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Preventing Cyberbullying in Schools and the Community

Publication Year: 
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National Center for Mental Health Promotion and Youth Violence Prevention

Bullying is a form of emotional and physical abuse that is characterized by a power imbalance in which a bully chooses victims that he or she perceives as vulnerable. Bullying is deliberate and repeated over time. It can occur in different forms, for example:

  • Physical bullying—poking, pushing, hitting, kicking
  • Verbal bullying—yelling, teasing, name-calling, insulting, threatening
  • Indirect bullying (also called “relational bullying”)—ignoring, excluding, spreading rumors, telling lies, getting others to hurt someone

Extensive research on bullying has shown that it has major long- and short-term effects on the victim that range from low self-esteem, anxiety, and depression to school avoidance and academic failure (Swearer, Song, Cary, Eagle, & Mickelson, 2001). In cases of extreme bullying, some tormented victims have thought about or resorted to committing suicide, or “bullicide” (van der Wal, de Wit, & Hirasing, 2003).

Bullying also has major effects on the immediate bystanders, who may feel:

  • pressured to participate in the bullying
  • anxious about speaking to anyone about it
  • powerless to stop the bullying
  • increasingly vulnerable to being victimized themselves
  • afraid of being associated with the victim or the bully
  • guilty for not having defended the victim (Storey, Slaby, Adler, Minotti, & Katz, 2008)

With the spread of technology-mediated communication in recent years comes a new form of bullying that can occur anywhere and can take a similar toll on the victim. Cyberbullying is a growing form of bullying that involves sending or posting hurtful, embarrassing, or threatening text or images using the Internet, cell phones, or other electronic communication devices. Other forms of cyberbullying include creating Web sites that contain harmful or highly personal materials or images that may damage the victim’s reputation or friendships, distributing questionnaires that poll classmates about a student’s physical traits, and excluding victims from online groups. Since many students have access to the Internet outside of school, cyberbullying can occur at any time of day, and its effects can be difficult to avoid.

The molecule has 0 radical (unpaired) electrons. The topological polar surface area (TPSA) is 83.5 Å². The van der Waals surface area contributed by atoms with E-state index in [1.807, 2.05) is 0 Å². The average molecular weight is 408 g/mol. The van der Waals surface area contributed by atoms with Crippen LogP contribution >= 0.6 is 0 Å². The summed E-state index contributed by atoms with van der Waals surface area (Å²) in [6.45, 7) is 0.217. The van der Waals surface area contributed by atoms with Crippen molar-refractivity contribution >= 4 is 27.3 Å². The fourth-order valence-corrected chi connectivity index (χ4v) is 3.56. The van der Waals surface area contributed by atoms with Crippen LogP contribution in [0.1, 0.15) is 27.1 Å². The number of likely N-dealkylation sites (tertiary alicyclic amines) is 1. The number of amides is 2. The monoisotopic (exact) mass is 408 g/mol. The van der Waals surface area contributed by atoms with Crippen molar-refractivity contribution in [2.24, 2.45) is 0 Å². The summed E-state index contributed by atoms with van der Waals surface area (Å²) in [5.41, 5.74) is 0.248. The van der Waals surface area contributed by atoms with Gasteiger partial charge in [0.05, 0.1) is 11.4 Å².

What Makes Cyberbullying Different from Other Bullying?

Many aspects of cyberbullying make it unique and potentially more harmful and problematic than traditional bullying. The sense of anonymity provided by screen names or other virtual identities allows bullies to distance themselves from the situation, often making them less inhibited in their cruelty toward their victims (Keith & Martin, 2005) and less aware of the consequences of their actions (National Crime Prevention Council, 2009). This anonymity also provides an easy opportunity for bullies to falsify their identities or impersonate others. The effects of cyberbullying can also be more widespread than traditional bullying, as electronic information is so easily disseminated beyond its intended audience. In this way, cyberbullying is persistent and often indelible and irreversible.

While both boys and girls engage in cyberbullying, research indicates that girls are often more likely than boys to become involved in it, as both perpetrators and victims (Keith & Martin, 2005). When acting as the perpetrators of bullying, girls are more likely than boys to display “relational bullying,” where they engage in “the hurtful manipulation of peer relationships/friendships that inflicts harm on others through behaviors such as ‘social exclusion’ and ‘malicious rumor spreading’” (Crick & Grotpeter, 1995). Online, this abuse is carried out mainly through instant messaging, online conversations (chatting), and e-mails.

Facts About Cyberbullying

In a survey of more than 1,500 youth in grades 4–8, conducted by i-SAFE America Inc. (2004), students reported the following: